Few writers have meant as much to me, as consistently, over many years as Loren Eiseley — I say a bit about my teenage discovery of him in this essay. I am now writing a piece on the new Library of America edition of his essays for Education and Culture, and, man, is it going to be hard for me to keep it below book-length. I keep coming across little gems of provocation and insight. In lieu of buttonholing my family and making them listen to me read passages aloud — though I’m not saying I’ll never do that — I may post some choice quotations here from time to time.
Here’s a wonderful passage from the early pages of The Firmament of Time, Eiseley’s lapidary and meditative history of geology, or rather of what the rise of modern geology did to the human experience of time. I like it because it illuminates certain blind spots of today’s academics — and people more generally — and because it reminds us just how essential the study of history is.
Like other members of the human race, scientists are capable of prejudice. They have occasionally persecuted other scientists, and they have not always been able to see that an old theory, given a hairsbreadth twist, might open an entirely new vista to the human reason. I say this not to defame the profession of learning but to urge the extension of education in scientific history. The study leads both to a better understanding of the process of discovery and to that kind of humbling and contrite wisdom which comes from a long knowledge of human folly in a field supposedly devoid of it. The man who learns how difficult it is to step outside the intellectual climate of his or any age has taken the first step on the road to emancipation, to world citizenship of a high order.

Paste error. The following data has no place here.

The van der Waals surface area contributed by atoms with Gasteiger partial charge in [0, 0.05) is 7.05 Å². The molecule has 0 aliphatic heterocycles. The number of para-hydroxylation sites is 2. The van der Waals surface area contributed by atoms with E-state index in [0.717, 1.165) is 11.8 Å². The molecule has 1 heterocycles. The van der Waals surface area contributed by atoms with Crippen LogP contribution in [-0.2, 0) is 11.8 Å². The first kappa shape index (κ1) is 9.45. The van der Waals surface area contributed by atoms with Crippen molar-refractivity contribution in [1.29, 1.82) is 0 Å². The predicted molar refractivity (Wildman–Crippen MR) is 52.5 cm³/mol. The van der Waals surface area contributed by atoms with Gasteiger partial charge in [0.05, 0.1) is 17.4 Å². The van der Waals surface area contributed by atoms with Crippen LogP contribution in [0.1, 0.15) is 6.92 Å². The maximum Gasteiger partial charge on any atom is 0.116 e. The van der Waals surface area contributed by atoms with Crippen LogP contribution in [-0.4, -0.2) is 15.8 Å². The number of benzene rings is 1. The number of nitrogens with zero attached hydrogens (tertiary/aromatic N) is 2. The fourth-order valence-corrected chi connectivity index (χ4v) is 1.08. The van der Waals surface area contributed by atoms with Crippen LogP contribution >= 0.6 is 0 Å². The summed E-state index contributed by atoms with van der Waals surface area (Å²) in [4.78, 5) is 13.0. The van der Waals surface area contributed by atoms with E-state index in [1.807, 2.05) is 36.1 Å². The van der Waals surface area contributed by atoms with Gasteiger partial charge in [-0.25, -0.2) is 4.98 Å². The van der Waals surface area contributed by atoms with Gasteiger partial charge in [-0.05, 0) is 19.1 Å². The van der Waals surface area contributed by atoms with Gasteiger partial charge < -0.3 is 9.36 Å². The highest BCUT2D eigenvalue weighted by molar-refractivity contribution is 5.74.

He has learned something of the forces which play upon the supposedly dispassionate mind of the scientist; he has learned how difficult it is to see differently from other men, even when that difference may be incalculably important. It is a study which should bring into the laboratory and the classroom not only greater tolerance for the ideas of others but a clearer realization that even the scientific atmosphere evolves and changes with the society of which it is a part. When the student has become consciously aware of this, he is in a better position to see farther and more dispassionately in the guidance of his own research. A not unimportant by-product of such an awareness may be an extension of his own horizon as a human being.
I hope you all saw what I did there with the use of "lapidary."
On my iPad, I fat-fingered "delete" rather than "approve" on this comment:
John McVey has left a new comment on your post "historical knowledge and world citizenship":
: ) got it!
haven't read much of Eiseley (suppose I'll have to correct that), but never thought of him as a lapidary stylist.
One of the many, many things I hate about Blogger is that when you delete a submitted comment it disappears instantly and cannot be retrieved.
Comments are closed.